25 December 2009

The Decade List: L'intrus (2004)

L’intrus [The Intruder] – dir. Claire Denis

In what Claire Denis described as her own mood piece inspired by Jean-Luc Nancy’s book of the same name, The Intruder is the most ecstatically puzzling of her career, a haunting exploration of a man dying of heart failure (Michel Subor). Denis subtly takes you into the mind of Louis, blending his fantasies into the already challenging narrative. What we do know is that he has a son (Grégoire Colin) he barely sees, a failing heart and is visited by a young Russian woman (Katia Golubeva), to whom he owes a large sum of money and might be a manifestation of his imagination (or “the Angel of Death,” as some have speculated).

I don’t think I’m alone in claiming The Intruder to be Denis’ most difficult in deciphering (nor in my total fascination with it). And still, it’s somehow everything I want out of one of her films: frustration, bewilderment and atmosphere. Similar to Beau travail, my other favorite film of hers, The Intruder only seems to strengthen through memory, even if returning to it still proves to be an extremely complex endeavor.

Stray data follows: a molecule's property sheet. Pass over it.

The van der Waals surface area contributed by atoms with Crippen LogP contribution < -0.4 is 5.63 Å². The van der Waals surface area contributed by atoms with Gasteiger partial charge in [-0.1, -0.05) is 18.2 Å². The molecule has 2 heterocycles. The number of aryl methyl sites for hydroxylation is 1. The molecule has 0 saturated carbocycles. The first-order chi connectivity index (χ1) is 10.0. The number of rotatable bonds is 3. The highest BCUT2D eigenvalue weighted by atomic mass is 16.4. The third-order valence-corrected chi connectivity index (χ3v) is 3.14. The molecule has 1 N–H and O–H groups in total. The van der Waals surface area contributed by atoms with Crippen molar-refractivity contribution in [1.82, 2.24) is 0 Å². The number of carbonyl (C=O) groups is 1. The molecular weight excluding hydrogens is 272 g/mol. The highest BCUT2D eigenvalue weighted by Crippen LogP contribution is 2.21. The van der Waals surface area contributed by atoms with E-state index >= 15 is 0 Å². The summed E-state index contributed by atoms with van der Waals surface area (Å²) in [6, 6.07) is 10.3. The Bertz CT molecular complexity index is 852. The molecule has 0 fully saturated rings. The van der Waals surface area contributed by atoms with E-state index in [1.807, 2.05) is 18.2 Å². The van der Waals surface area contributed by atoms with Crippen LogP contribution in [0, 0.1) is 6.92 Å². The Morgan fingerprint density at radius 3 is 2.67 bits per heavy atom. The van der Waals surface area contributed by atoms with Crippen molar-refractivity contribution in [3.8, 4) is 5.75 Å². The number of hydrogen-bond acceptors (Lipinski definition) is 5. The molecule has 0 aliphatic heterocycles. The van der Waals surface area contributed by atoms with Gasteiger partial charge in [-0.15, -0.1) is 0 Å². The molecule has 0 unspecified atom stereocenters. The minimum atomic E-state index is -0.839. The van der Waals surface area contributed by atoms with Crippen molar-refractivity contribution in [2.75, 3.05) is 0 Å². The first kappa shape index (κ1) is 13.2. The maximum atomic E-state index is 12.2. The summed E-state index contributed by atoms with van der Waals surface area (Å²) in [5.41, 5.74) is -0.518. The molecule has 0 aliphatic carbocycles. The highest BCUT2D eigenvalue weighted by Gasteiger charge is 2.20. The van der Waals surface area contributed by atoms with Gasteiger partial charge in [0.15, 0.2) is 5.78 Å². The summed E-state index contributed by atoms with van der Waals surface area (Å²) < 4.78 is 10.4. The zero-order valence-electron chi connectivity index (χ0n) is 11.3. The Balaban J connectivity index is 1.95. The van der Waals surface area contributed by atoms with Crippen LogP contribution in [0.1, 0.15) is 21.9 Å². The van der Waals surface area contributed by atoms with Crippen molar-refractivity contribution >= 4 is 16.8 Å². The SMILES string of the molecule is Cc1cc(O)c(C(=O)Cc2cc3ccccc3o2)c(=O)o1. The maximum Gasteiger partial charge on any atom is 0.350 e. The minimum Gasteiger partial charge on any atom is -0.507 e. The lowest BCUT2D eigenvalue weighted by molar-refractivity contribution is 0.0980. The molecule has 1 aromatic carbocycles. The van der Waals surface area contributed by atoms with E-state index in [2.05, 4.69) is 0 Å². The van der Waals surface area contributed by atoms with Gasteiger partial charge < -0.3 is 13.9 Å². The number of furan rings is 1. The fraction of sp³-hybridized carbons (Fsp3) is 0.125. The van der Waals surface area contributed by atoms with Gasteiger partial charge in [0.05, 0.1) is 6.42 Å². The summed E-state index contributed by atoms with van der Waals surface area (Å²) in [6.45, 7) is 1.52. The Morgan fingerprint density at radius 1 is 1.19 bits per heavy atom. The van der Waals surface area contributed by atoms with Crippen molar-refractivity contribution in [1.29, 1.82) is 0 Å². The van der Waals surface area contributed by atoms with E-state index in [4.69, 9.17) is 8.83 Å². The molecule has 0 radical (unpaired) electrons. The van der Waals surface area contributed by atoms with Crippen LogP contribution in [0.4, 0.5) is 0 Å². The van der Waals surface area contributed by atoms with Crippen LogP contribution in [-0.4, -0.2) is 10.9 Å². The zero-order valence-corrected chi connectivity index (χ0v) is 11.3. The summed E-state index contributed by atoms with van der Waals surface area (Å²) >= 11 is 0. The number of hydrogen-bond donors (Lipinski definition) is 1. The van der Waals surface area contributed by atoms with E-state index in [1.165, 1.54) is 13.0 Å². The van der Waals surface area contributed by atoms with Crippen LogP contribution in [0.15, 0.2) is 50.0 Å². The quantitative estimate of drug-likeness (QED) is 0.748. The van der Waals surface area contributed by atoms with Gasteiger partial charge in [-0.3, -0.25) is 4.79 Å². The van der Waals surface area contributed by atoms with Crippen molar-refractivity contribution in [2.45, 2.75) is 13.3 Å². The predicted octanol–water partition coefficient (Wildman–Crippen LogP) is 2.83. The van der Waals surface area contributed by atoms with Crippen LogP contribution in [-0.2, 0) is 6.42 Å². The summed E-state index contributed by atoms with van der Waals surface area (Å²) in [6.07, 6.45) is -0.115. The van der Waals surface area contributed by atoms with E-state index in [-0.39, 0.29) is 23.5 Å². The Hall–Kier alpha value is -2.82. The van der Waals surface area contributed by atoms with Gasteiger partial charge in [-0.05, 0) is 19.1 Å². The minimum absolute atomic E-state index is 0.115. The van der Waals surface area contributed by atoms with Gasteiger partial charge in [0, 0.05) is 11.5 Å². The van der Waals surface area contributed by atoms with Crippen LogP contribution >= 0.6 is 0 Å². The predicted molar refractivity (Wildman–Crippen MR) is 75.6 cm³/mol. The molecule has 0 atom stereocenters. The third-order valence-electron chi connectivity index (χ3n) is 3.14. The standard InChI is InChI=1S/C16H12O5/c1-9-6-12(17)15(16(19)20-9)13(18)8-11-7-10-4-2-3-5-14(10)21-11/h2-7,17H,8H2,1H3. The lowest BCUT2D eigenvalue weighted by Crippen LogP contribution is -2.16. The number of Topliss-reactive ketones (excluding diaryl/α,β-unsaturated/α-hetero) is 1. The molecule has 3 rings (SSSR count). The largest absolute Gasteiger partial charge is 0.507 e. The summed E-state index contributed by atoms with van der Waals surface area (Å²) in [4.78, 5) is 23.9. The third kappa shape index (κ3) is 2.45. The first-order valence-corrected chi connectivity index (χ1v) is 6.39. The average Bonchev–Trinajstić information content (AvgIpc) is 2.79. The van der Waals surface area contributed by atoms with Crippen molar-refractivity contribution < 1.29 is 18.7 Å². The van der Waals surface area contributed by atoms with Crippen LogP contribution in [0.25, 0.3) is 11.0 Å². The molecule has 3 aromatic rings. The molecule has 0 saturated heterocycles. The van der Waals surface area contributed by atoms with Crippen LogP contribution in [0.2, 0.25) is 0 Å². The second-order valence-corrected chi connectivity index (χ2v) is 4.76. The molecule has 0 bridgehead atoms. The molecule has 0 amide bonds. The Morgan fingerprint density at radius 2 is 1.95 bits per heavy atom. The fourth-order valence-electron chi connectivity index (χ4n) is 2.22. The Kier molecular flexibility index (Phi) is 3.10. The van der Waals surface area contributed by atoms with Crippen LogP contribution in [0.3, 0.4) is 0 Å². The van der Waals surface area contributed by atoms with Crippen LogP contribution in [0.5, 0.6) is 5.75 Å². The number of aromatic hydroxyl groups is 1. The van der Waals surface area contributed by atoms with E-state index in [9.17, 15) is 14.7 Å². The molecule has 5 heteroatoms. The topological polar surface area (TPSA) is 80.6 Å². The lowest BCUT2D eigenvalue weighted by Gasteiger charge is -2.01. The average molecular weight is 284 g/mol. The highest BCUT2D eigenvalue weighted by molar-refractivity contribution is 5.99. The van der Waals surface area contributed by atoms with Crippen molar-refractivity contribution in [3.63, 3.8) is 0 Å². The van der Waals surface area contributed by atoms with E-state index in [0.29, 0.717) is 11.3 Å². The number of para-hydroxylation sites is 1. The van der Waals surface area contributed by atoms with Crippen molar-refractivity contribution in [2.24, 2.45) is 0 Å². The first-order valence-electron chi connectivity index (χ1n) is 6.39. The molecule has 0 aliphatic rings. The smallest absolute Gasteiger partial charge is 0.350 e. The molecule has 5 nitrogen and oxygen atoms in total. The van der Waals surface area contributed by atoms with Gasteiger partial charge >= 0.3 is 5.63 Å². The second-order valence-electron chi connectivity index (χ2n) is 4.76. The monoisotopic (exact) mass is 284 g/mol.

With: Michel Subor, Grégoire Colin, Katia Golubeva, Bambou, Florence Loiret-Caille, Alex Descas, Béatrice Dalle, Lolita Chammah, Kin Dong-ho, Henri Tetainanuarii, Jean-Marc Teriipaia, Anna Tetuaveroa
Screenplay: Claire Denis, Jean-Pol Fargeau, based on the book by Jean-Luc Nancy
Cinematography: Agnès Godard
Music: Stuart Staples
Country of Origin: France
US Distributor: Wellspring

Premiere: 9 September 2004 (Venice Film Festival)
US Premiere: 18 March 2005 (Rendezvous with French Cinema)

3 comments:

teabag central said...

Claire Denis "35 Shots of Rum" was one of my favourite films from this year.

Anonymous said...

wonderfully abrupt post.

this film has so much <3

looking forward to when Denis finds another subject that allows her to expand & breathe again. she's at her best at her most vast.

Ed Howard said...

I love this film too. It's wonderfully unresolved, and probably unresolvable, but reading Jean-Luc Nancy's essay, which inspired the film, does go a long way towards putting Denis' film into context and pointing out some of the key themes and ideas at the heart of this material. The essay is about Nancy's heart transplant, and how the experience made him think about the nature of identity and also the concepts of foreignness and intrusion, which he talks about in terms of immigration, tourism, invasive medical procedures, etc. Denis' film is basically a sustained riff on the ideas raised by Nancy's essay, visualizing his concepts in various ways and further exploring the multiple resonances of the versatile concept of "intrusion."